i didn’t realize that i forgotten how to play.
and i’m not equating “play” with “having fun” because i do have fun, lots of it :). in fact, i have fun walking through grand central each morning, dancing around like a fool at the gym every night, and learning about new things throughout the day. what i am trying to say is that i recently recognized that i have forgotten what it feels like to be a kid. and the only way i stumbled across this realization was in the process of jumping on a trampoline, diving into a foam pit, and running across central park, bare-foot in the grass armed with water balloons….because it initially felt awkward.
it might sound kind of strange, but maybe you can understand what i’m talking about. what i am referring to is the feeling of wanting to do something you used to enjoy and the eagerness to experience the same kind of excitement you previously had, but also the acknowledgement of a sense of disappointment in not quite knowing how to enjoy it in the same way you used to. take for example, the park. i would say that for the most part, kids enjoy going to the park- running around, swinging on the swings, and if they’re lucky, maybe making some mud pies. i don’t know about you, but i know that i did.
of course i still love going to the park. but i experience it differently. when i go now, i swing, but i don’t do those weird backflips off of it. and instead of running around playing tag, i more often find myself sitting and reading. i must also admit that i can’t remember the last time i made a mud pie and decorated it with grass and dandelions or covered myself in mud. i am not trying to label my new ways of experiencing the park as bad or good because in fact, all it really is is just different. what i am trying to say however, is that this isn’t how i used to play.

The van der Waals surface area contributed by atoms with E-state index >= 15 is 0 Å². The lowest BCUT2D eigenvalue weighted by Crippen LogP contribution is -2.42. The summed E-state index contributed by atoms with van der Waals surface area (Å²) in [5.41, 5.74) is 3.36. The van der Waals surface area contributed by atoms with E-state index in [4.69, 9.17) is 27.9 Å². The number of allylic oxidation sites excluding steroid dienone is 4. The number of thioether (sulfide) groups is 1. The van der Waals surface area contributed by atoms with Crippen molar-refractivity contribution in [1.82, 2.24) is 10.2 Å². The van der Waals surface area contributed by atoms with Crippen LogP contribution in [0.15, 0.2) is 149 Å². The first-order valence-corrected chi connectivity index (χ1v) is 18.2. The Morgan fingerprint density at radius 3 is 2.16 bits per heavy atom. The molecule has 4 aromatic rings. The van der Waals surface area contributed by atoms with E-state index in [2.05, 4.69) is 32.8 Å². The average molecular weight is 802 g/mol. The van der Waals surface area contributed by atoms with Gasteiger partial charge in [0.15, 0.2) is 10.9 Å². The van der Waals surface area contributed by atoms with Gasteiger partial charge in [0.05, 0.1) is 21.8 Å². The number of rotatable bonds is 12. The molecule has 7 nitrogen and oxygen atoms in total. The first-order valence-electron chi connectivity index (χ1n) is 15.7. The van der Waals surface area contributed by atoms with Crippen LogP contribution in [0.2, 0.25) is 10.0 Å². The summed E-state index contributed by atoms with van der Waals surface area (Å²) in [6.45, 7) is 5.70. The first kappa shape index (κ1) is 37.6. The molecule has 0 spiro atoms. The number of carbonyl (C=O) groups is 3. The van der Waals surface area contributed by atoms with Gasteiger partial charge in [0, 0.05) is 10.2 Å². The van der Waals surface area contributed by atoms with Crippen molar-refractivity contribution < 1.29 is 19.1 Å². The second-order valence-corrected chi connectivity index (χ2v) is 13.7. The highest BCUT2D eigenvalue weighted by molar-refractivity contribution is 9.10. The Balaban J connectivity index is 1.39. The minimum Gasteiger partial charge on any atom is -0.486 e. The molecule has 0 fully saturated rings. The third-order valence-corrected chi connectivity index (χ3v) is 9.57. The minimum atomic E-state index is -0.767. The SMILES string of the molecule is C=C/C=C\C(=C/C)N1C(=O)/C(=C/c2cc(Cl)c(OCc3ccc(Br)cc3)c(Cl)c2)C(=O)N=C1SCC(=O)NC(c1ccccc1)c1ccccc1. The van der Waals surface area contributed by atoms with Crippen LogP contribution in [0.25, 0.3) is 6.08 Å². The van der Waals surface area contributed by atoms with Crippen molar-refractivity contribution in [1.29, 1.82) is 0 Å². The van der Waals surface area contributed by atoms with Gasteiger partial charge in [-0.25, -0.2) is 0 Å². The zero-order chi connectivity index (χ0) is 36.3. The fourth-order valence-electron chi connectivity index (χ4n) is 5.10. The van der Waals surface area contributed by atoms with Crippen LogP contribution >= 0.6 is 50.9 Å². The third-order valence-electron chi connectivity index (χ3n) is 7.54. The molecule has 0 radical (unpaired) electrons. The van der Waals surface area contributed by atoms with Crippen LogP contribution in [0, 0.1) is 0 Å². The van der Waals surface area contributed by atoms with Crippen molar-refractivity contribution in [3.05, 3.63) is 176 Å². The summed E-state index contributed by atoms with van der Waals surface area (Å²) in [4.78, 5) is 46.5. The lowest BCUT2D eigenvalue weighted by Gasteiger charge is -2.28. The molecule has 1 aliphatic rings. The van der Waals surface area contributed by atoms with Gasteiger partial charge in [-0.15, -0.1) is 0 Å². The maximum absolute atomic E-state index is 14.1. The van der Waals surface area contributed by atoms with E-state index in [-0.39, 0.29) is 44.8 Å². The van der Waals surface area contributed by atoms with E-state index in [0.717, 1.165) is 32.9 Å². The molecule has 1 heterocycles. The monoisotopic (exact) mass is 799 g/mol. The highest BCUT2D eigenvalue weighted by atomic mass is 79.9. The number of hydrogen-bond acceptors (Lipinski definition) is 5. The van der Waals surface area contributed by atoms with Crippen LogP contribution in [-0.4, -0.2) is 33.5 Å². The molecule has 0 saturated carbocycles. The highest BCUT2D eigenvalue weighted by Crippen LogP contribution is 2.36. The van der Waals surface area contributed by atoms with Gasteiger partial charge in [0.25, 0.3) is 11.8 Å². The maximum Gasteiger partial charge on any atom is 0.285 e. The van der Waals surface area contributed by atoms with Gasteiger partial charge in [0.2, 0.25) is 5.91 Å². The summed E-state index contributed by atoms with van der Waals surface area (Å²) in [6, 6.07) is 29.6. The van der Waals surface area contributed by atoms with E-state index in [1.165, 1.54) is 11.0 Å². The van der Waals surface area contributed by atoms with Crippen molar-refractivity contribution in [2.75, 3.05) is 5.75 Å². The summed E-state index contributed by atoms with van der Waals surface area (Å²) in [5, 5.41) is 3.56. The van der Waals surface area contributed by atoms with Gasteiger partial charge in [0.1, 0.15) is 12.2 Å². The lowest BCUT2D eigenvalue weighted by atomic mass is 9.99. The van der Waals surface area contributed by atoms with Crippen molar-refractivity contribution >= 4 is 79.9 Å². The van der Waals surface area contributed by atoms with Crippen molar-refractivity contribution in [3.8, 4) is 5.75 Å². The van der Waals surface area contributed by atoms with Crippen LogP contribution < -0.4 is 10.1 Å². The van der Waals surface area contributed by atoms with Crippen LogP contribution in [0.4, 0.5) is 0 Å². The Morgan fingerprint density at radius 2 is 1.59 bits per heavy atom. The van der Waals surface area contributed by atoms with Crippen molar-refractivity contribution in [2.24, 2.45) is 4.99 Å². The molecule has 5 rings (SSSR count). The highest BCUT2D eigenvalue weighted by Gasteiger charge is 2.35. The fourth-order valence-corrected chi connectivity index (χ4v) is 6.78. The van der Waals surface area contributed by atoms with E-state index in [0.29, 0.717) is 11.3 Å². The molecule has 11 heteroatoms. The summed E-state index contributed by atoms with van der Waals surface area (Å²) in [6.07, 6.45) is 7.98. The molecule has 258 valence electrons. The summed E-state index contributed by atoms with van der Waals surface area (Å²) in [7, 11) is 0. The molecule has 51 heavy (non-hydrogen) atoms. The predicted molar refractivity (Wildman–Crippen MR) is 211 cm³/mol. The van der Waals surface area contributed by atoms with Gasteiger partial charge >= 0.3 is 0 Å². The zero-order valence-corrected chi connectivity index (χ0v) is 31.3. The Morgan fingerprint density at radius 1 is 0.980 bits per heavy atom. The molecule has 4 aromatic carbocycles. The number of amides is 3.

i think responsibility kind of gets in the way. and i think the seriousness we develop about life limits our ability to be care-free. work, school, other commitments, money, stress, the weather–anything really–are good excuses and even reasons to be “grown up.” but what about making a good reason to be a kid?
today (and the last few weekends) was meaningful because i did just that. i made up excuses to play-to truly play. i woke up this morning and helped fill up two hundred water balloons and seven water guns and carried them on to the subway and down several blocks to central park. i decided to abandon my usually worry-filled spirit about my stuff getting stolen (or ruined) and forget about all of the tasks i needed to accomplish that day. instead, i joined in with thousands of other registered strangers where we sprinted around throwing water at each other in every way imaginable. i screamed. and laughed. i didn’t check the time or worry about ruining my new shoes. the water fight was full of adults, older adults, children, teenagers, girls traveling in groups, boys dressed up as ninjas and spiderman, and people in wheelchairs. the truth is, it seemed like we all came to play.
and so we did.
it took a few nervous attempts at throwing a water balloon at a stranger’s back and a few squirts of water into my ear from fellow “water-fighters” before i finally loosened up–before i didn’t feel weird about running wild and screaming my head off. it wasn’t that i was worried about what others would think, its just that i was adjusting to participating in life in ways that i normally wouldn’t. while i’m usually having fun, i don’t necessarily get to go out and play every–nor do i make an attempt to. i’m proud to admit that its different this summer; i’m finding ways and reasons to be younger than i am.
i think playing is good for the soul. and i also think it makes your heart smile.
afterall, you’re never too old to be a kid :)
when was the last time you genuinely played?
when was the last time you did something that you haven’t done before?
why can’t it be today?